£100k-a-year businessman sentenced for dodging years of child maintenance payments
A company director earning £100,000 a year who hid his six figure salary to dodge child maintenance has today been sentenced for his deception.
Neil Terrance Teasdale, 40, from Middlesborough, had told the Child Maintenance Service (CMS) he could not pay for his child as his income was only £175 a week, but, confronted by his crimes in court, he admitted criminally diverting his income.
After thorough inspection, the CMS’s Financial Investigation Unit found he was actually the sole director and shareholder of two active limited companies. He had been deliberately hiding his lucrative earnings to avoid paying child maintenance.
Teasdale pleaded guilty to three offences of fraud by misrepresentation after being prosecuted by the Crown Prosecution Service on behalf of the CMS. Today at Teesside Crown Court, he was successfully prosecuted for trying to cheat £11,000 in child maintenance – the value of fraud when he told the CMS he was earning £175 a week.
He was sentenced to 12-months' imprisonment on each offence suspended for two years, with orders to complete 150 hours of unpaid work and 20 rehabilitation days.
He owes over £60,000 in child maintenance in total with payments due for ongoing care, which he is already paying. The judge stated that had he not paid £1000 last week, the sentence would not have been suspended. Unless all is paid off in a reasonable amount of time, the debts will be recovered using the CMS’s powers which include selling property and assets.
Department for Work and Pensions Minister Baroness Stedman-Scott, said: “The Child Maintenance Service puts children first. That’s why we have a suite of enforcement powers to fight those trying to scam the system and evade their responsibility to their children, as in the particularly shameful case we’ve seen today.
“Every child deserves the best start in life and child maintenance plays an important role in this, helping to lift 140,000 children out of poverty each year. We will continue to use our powers to get children the vital money they are owed.”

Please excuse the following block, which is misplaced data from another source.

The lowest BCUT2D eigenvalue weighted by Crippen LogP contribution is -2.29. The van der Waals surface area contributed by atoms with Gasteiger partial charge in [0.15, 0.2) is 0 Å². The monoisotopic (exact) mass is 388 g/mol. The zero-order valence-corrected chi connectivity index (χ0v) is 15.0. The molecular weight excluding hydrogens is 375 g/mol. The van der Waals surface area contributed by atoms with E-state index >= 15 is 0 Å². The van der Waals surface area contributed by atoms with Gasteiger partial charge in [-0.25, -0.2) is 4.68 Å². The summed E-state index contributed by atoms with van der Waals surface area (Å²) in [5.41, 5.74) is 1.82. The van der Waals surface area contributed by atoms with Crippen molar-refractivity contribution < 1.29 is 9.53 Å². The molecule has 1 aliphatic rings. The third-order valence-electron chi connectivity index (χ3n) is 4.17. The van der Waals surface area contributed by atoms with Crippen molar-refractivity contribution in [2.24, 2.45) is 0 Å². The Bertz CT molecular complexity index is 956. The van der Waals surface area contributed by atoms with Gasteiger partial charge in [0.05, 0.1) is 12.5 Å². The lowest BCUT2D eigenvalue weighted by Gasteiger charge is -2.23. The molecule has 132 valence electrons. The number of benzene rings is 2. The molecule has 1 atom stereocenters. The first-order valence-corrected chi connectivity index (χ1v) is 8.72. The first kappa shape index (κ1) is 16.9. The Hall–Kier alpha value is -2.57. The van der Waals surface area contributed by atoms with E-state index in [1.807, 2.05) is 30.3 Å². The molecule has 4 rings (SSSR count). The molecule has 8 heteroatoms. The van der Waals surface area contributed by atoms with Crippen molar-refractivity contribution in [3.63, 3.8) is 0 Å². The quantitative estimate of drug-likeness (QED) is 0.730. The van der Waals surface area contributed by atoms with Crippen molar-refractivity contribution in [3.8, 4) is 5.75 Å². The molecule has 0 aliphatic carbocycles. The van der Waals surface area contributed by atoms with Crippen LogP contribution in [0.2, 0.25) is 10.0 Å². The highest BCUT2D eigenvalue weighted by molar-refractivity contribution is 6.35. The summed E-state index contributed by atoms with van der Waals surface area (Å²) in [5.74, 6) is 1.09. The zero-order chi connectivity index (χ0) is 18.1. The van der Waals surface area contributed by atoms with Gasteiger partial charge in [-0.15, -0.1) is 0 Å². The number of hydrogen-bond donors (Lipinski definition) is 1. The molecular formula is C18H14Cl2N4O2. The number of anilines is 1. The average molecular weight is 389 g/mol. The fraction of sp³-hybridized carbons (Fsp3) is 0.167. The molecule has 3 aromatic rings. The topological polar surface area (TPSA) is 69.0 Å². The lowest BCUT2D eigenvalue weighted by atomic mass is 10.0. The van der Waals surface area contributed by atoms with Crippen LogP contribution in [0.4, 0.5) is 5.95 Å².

George Ward, a Senior Crown Prosecutor in the Fraud Unit of Mersey Cheshire Crown Prosecution Service, said:
“Neil Teasdale deliberately and dishonestly under-declared the amount of income he was receiving to avoid paying the correct and higher rate of child maintenance to his estranged partner who is the parent with care of their child.
“By lying about the true extent of his income, he has deprived the mother of much needed money to help bring up their child.
“Bank statement evidence revealed that Teasdale’s income was a lot higher than he declared in the payslips he submitted to the CMS. The Crown Prosecution Service works with the Department of Work and Pensions to bring to justice the people who think they can shirk their legal responsibilities to their families and the state.”
The Child Maintenance Service is administered by the Department for Work and Pensions. It was set up in 2012 – a reform of its predecessor the Child Support Agency. The CMS collected and arranged a record £1 billion for children of separated parents last year.
CMS enforcement action includes deducting cash from a wide range of bank accounts, seizing goods, forcing the sale of a property, disqualification from driving, removal of passport or a prison sentence.
The threat of sanctions in negligent cases often works to recoup owed child maintenance before they are applied, but the CMS will enforce if support is left unpaid.